Diego, said that dozens of people have been asking him for tickets

to the game.

“Man, I only get six tickets, I don’t know what I can do,”

Pittman said. “It’s going to be like a home game, pretty much.”

Notes: The Rams wrapped up their workouts in Fort Collins with

practices on Sunday afternoon and Monday morning. They will take a

break for the holidays before arriving in San Francisco on Dec. 26.

They are scheduled to practice three times in San Francisco before

the game.

Quarterback Bradlee Van Pelt continued to throw without full

padding Sunday, but Lubick said he is improving every day and

should be ready to play on Dec. 31.

Lubick said that other than senior linebacker Eric Pauly, the

Rams could have their entire roster ready to play against BC.

Linebacker Courtney Jones has tendonitis in a knee, linebacker

Jahmal Hall is recovering from a knee injury and tight end Joel

Dreessen has not been practicing because of lingering problems with

an abdominal injury. But Lubick said all three could play.

 Posted by at 5:00 pm

San Francisco quickly approaching

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Dec 202003
 
Authors: Joelle Milholm

With a week and a half remaining before the Rams are set to face

Boston College in the Diamond Walnut San Francisco Bowl, the Rams

practiced for over two hours on Saturday in beautiful, 55-degree,

sunny weather.

“Practice went better today,” head coach Sonny Lubick said. “We

are going to do the same thing tomorrow. We will have a short

practice on Monday and go from there.”

Wednesday marked a very important step in the road to recovery

for senior quarterback Bradlee Van Pelt who briefly began throwing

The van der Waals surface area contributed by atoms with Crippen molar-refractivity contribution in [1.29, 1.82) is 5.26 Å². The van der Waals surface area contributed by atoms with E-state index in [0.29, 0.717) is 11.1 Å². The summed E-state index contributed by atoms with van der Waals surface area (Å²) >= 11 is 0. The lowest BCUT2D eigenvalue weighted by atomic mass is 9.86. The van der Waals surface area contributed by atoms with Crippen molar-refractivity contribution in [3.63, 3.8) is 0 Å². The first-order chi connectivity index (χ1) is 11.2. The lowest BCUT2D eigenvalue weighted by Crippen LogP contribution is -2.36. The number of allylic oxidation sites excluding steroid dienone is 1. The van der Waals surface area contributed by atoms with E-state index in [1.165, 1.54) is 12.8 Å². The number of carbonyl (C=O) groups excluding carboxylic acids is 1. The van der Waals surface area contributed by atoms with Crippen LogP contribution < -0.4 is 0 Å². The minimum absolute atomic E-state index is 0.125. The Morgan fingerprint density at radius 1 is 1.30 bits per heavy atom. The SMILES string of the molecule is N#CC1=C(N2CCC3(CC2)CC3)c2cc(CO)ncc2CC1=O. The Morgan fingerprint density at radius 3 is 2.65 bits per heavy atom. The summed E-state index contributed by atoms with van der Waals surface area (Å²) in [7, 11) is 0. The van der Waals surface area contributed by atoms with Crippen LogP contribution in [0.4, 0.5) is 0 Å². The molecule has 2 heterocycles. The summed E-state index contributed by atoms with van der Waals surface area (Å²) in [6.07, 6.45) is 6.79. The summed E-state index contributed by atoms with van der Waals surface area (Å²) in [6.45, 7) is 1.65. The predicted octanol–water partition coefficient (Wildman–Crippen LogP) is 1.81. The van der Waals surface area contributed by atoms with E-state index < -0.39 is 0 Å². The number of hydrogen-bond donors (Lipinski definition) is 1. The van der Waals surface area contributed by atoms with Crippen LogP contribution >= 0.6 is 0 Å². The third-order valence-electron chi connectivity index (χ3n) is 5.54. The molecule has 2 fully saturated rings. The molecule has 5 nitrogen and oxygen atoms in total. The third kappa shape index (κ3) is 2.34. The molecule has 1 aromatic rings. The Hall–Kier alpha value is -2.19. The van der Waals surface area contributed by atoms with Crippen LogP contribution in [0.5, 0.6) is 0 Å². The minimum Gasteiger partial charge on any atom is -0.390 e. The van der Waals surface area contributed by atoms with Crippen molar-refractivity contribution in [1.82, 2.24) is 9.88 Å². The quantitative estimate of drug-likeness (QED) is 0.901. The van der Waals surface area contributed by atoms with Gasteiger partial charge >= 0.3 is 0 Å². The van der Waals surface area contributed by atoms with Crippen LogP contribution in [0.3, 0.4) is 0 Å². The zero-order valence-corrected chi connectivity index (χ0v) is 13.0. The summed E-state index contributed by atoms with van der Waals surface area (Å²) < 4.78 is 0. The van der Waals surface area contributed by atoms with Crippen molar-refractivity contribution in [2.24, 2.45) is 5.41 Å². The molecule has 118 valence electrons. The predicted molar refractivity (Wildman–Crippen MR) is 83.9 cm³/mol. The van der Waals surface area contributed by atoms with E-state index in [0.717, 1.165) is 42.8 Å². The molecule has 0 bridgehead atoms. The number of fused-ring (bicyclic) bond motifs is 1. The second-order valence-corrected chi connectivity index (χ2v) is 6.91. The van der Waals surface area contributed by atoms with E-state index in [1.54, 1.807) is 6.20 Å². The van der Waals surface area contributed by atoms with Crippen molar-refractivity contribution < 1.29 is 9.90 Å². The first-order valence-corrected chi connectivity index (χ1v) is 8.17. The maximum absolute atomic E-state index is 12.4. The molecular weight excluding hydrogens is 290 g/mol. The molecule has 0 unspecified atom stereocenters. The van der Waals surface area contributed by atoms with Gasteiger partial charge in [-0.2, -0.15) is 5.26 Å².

a few passes. After breaking his right hand against UNLV on Nov.

22, Van Pelt has had surgery and had a 2.5-inch titanium rod

inserted, that will later be removed, to secure the break. His

improvement has moved along at a steady pace, as Van Pelt continued

throwing Friday and Saturday.

“It still hurts but I can move it and I have a lot of strength

in it,” Van Pelt said. “Throwing the ball is a lot of different

movements and it still hurts. I can’t just get back in there and

start winging the ball.”

Van Pelt has not dressed in full pads since the injury and does

not plan to until the team goes to San Francisco.

“He’s still got a week. If he can get three days in he’ll be

OK,” Lubick said.

CSU started preparing for Boston College in practice on

Wednesday with special focus on limiting the ground game lead by

senior Eagle running back Derek Knight.

“I think things are going well,” Lubick said. “The kids are

working hard and we did some live work today and that really livens

things up. (Knight) is a good running back and we’ll see how it

goes.”

Lubick has installed a few changes as sophomore Adam Hayward has

been playing wide receiver instead of safety and sophomore wide

receiver Joey Flores has moved to defensive back.

On a side note, sophomore defensive back Ben Stratton sat out

Saturday’s practice with a sore hamstring. Stratton said the injury

is minor and he plans on returning to practice Sunday or

Monday.

Off the field, graduation is in the air as senior linebacker

Eric Pauly, who missed the majority of the season with a knee

injury, gave the opening speech at his graduation ceremony of the

College of Business on Saturday.

At the conclusion of one graduation ceremony on Friday, some

fortunate CSU graduates exiting Moby Arena had the chance to get

autographs and take pictures with Lubick who had just finished

interviews.

As far as final preparations for the big game, the team will now